Do real estate leases survivethe sale ofa property?

UPDATED: Oct 11, 2011

Advertiser Disclosure

It’s all about you. We want to help you make the right legal decisions.

We strive to help you make confident insurance and legal decisions. Finding trusted and reliable insurance quotes and legal advice should be easy. This doesn’t influence our content. Our opinions are our own.

Get Legal Help Today

Compare Quotes From Top Companies and Save

secured lock Secured with SHA-256 Encryption

Do real estate leases survivethe sale ofa property?

I want to purchase a condo to rent out. However, the association claims the by-laws require a minimum 1 year owner occupancy before a unit can be rented out (I haven’t verified this in the by-laws yet, but I take their word for it). I want to enter into some sort of option to purchase with the seller, then find a tenant who enters into a lease agreement with the seller (who is still the owner and has met the minimum 1 year occupancy requirement). After the lease agreement is executed, I will close on the property and become the new owner. Does this sound doable? Is it not true that the lease must survive owner transfer so the association has no authority to void the lease, and therefore must allow me to keep the tenant? If so, when is a lease actually executed and enforceable -when it is signed and after any attorney review waiting period or after the person actually moves in?

Asked on October 11, 2011 under Real Estate Law, New Jersey


FreeAdvice Contributing Attorney / FreeAdvice Contributing Attorney

Answered 11 years ago | Contributor

In all states in this country leases concerning a given residential property that were entered into before the close of the property's escrow survive the sale. This is why most real estate that is being rented out for residential purposes have documents known as tenant estoppel certificates signed by the landlord and the tenants before close of escrow to be given to the buyer.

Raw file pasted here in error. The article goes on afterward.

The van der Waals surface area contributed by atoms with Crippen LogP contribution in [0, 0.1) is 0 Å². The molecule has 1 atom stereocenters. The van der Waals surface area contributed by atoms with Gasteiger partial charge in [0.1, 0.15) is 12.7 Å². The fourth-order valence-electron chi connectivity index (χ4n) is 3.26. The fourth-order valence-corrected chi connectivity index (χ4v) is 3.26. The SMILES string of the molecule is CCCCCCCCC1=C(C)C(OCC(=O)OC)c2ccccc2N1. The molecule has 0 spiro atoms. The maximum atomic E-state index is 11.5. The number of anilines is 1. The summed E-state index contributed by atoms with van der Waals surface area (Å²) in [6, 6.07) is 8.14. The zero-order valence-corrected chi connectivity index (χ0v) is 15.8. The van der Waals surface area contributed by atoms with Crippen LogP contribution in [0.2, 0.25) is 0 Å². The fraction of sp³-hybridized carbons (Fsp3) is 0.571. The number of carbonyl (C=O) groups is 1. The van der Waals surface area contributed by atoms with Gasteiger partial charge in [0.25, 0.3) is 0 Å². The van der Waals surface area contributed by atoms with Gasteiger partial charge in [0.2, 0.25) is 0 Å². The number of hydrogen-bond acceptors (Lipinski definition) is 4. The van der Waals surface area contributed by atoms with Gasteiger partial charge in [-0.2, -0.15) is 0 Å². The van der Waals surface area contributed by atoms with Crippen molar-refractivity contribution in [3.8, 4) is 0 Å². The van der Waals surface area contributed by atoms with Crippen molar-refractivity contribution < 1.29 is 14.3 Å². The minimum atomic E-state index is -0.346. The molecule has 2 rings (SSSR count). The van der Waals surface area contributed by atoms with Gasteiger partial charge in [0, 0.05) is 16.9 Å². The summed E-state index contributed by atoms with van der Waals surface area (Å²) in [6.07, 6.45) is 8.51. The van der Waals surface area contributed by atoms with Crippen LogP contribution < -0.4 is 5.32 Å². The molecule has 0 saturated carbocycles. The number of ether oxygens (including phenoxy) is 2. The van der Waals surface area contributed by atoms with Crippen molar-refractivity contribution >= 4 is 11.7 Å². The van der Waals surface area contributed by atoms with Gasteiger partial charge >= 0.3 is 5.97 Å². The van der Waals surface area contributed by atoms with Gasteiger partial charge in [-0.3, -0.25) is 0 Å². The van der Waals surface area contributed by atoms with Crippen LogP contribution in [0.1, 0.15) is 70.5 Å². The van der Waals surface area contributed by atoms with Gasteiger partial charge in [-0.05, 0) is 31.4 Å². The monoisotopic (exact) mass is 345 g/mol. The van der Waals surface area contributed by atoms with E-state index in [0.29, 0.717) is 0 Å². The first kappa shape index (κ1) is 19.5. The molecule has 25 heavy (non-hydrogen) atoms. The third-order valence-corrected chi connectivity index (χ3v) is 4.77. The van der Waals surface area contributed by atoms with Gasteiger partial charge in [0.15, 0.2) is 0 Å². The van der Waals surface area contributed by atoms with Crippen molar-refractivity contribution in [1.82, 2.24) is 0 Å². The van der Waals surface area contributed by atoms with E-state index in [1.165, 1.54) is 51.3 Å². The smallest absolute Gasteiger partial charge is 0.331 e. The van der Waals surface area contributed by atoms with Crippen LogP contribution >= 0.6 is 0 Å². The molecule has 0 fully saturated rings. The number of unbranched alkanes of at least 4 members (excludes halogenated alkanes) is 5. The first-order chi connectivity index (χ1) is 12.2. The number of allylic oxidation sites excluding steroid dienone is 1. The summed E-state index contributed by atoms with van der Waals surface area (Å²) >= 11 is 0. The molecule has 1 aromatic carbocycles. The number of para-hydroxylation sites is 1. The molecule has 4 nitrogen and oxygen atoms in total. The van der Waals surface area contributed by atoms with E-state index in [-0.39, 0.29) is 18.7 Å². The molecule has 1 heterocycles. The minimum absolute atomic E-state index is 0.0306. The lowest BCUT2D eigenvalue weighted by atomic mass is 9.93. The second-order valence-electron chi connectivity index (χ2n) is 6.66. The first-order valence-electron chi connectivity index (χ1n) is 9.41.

Such documents put the potential new owner on notice about the rental and the price paid per month. Leases to an extent in residential properties even survive foreclosures.

Your plan sounds well thought out in that any restrictions concerning leasing out the unit when there is a new owner would be subject to existing state law requiring the surviving of the lease (if there is a remaining term) post sale.

In most circumstances the lease is valid upon signing of all parties and the term of the lease would begin upon move in date. I recommend that you consult with a real estate attorney before you make any offers on real property about your plan.

Good luck.

IMPORTANT NOTICE: The Answer(s) provided above are for general information only. The attorney providing the answer was not serving as the attorney for the person submitting the question or in any attorney-client relationship with such person. Laws may vary from state to state, and sometimes change. Tiny variations in the facts, or a fact not set forth in a question, often can change a legal outcome or an attorney's conclusion. Although has verified the attorney was admitted to practice law in at least one jurisdiction, he or she may not be authorized to practice law in the jurisdiction referred to in the question, nor is he or she necessarily experienced in the area of the law involved. Unlike the information in the Answer(s) above, upon which you should NOT rely, for personal advice you can rely upon we suggest you retain an attorney to represent you.

Get Legal Help Today

Find the right lawyer for your legal issue.

secured lock Secured with SHA-256 Encryption